In light of the controversy surrounding Japan’s release of treated radioactive water from the nuclear power plant into the ocean, Japanese Prime Minister Fumio Kishida and a number of ministers appeared while eating seafood off Fukushima Prefecture.
The lunch meeting appeared to be aimed at dispelling concerns about the potential negative impact of the discharged water on human health and reputational damage to fish products from the surrounding areas of Northeast Japan Prefecture.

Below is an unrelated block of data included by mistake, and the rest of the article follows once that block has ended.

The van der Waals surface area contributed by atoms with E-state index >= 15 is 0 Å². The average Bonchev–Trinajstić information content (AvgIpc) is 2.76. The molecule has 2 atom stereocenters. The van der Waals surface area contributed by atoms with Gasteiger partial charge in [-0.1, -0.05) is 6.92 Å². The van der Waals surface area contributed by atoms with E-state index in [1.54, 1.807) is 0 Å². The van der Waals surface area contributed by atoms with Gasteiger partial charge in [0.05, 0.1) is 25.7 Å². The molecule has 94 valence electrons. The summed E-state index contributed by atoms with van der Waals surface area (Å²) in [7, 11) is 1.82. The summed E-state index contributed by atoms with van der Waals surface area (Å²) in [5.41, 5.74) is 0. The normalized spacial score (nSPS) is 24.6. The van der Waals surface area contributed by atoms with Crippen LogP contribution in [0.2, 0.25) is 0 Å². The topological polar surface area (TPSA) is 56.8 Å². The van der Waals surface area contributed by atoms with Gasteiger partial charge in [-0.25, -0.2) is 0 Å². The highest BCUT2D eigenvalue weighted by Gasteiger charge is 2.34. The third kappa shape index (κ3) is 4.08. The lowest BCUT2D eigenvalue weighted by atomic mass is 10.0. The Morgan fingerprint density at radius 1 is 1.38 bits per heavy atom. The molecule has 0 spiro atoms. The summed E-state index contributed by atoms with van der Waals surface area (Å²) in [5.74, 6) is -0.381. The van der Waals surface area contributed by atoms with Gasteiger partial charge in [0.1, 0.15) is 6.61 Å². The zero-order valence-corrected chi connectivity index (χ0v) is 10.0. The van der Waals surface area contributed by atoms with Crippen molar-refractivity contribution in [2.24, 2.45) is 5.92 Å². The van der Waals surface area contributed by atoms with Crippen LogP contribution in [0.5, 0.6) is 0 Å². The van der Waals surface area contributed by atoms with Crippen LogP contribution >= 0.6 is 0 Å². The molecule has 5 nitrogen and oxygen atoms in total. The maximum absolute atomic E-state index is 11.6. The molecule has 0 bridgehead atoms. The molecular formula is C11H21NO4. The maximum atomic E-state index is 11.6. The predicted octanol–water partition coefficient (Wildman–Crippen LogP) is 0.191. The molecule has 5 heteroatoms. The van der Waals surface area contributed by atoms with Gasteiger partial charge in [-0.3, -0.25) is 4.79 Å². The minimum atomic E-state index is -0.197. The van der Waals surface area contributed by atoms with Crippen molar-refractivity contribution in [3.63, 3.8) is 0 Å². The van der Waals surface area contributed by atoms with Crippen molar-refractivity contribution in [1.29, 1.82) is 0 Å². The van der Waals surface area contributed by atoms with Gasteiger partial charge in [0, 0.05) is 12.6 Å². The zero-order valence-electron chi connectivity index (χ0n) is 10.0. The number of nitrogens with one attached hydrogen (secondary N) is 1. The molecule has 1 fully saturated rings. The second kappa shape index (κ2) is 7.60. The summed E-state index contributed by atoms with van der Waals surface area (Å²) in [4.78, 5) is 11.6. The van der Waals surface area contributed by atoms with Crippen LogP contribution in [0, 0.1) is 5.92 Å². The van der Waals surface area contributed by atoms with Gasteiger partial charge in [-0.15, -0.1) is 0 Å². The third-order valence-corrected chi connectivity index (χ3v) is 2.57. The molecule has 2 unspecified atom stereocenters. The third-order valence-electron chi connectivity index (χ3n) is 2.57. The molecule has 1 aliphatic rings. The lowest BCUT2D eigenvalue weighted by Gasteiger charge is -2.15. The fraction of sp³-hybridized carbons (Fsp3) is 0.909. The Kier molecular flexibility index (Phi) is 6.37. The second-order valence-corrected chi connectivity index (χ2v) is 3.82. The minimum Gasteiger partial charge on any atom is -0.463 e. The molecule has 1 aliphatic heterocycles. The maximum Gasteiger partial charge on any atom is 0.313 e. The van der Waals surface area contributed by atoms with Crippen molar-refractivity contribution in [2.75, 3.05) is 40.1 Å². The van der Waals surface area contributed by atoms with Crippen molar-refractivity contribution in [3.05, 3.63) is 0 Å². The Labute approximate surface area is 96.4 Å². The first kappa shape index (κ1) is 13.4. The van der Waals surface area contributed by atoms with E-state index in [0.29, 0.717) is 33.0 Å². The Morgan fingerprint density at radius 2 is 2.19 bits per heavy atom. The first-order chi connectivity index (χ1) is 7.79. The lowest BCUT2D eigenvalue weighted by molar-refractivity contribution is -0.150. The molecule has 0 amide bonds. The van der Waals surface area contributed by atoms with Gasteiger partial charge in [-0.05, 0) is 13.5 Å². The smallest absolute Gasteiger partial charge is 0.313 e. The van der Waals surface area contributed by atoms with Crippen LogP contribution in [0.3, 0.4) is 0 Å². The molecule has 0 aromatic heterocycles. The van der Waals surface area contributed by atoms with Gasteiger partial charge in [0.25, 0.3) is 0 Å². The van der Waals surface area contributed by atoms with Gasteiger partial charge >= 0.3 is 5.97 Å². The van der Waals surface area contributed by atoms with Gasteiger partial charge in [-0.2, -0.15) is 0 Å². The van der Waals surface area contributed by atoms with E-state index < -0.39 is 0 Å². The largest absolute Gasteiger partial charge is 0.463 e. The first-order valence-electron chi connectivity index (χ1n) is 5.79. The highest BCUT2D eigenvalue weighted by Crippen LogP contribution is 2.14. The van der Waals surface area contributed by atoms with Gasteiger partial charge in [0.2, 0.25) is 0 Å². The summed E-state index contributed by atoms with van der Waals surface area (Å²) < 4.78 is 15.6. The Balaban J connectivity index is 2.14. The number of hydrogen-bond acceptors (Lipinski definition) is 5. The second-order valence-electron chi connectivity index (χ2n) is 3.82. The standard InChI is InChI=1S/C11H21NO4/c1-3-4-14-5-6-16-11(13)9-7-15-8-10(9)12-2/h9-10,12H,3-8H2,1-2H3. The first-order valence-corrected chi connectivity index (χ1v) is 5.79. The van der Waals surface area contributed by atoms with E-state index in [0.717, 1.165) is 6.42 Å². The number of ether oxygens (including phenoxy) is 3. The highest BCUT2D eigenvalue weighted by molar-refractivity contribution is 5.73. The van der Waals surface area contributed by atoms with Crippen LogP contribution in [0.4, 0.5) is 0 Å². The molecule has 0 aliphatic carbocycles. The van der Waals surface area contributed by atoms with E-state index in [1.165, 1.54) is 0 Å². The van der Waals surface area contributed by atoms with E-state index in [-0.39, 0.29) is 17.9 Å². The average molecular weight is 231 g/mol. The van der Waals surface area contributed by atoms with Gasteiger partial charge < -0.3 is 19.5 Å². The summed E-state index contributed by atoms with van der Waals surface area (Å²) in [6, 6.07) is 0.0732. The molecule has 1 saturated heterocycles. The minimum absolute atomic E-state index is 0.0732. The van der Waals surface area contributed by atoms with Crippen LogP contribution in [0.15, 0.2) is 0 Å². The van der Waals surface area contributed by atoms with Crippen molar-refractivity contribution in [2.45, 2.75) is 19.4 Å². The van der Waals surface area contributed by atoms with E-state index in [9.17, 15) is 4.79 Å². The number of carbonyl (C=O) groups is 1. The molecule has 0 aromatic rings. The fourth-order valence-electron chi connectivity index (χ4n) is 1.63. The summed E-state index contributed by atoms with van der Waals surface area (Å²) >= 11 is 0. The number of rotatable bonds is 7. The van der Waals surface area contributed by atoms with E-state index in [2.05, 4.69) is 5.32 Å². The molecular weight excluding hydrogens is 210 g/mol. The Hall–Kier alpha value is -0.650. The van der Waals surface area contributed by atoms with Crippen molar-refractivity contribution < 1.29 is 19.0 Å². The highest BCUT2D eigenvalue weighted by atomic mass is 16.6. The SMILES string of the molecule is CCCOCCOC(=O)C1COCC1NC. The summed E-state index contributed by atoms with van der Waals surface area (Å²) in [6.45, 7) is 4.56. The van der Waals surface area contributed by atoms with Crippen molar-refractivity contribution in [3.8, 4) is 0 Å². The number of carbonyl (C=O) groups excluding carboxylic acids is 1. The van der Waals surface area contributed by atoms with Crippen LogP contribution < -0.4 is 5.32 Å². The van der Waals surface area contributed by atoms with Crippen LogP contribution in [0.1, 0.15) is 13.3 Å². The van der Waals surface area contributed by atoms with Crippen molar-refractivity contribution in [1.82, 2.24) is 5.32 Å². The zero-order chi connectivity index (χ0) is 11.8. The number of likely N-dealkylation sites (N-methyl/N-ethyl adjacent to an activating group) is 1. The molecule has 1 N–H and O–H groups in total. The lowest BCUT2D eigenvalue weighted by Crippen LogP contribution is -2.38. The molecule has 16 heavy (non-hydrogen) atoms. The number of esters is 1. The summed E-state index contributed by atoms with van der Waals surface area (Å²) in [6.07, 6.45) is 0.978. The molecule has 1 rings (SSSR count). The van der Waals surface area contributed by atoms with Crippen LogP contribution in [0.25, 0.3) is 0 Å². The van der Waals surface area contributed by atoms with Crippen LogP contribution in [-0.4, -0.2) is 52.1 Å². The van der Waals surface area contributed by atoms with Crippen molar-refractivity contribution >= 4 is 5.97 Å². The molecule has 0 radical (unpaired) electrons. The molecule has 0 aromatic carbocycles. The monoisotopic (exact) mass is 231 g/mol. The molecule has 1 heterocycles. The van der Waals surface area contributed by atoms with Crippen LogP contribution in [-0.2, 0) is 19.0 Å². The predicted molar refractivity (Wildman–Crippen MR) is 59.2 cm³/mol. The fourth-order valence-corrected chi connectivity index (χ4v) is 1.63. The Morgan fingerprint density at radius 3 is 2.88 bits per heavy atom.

In press statements following the meeting, Japanese Minister of Economy, Trade and Industry in charge of nuclear policy, Yasutoshi Nishimura, said Kishida ate sashimi made of seabass, flounder and octopus, along with rice harvested in Fukushima.
“We need to inform people both at home and abroad about the safety of seafood caught at sea near the Fukushima nuclear complex,” the minister added.
Last Thursday, Japan began releasing treated Pacific water from the Fukushima nuclear power plant, which was devastated by a devastating earthquake and subsequent tsunami in March 2011.
Despite Japan’s assertion that this process is not dangerous, since the water has been previously treated, and the discharge will take place gradually, this step has raised the concern of some neighboring countries, especially China and South Korea.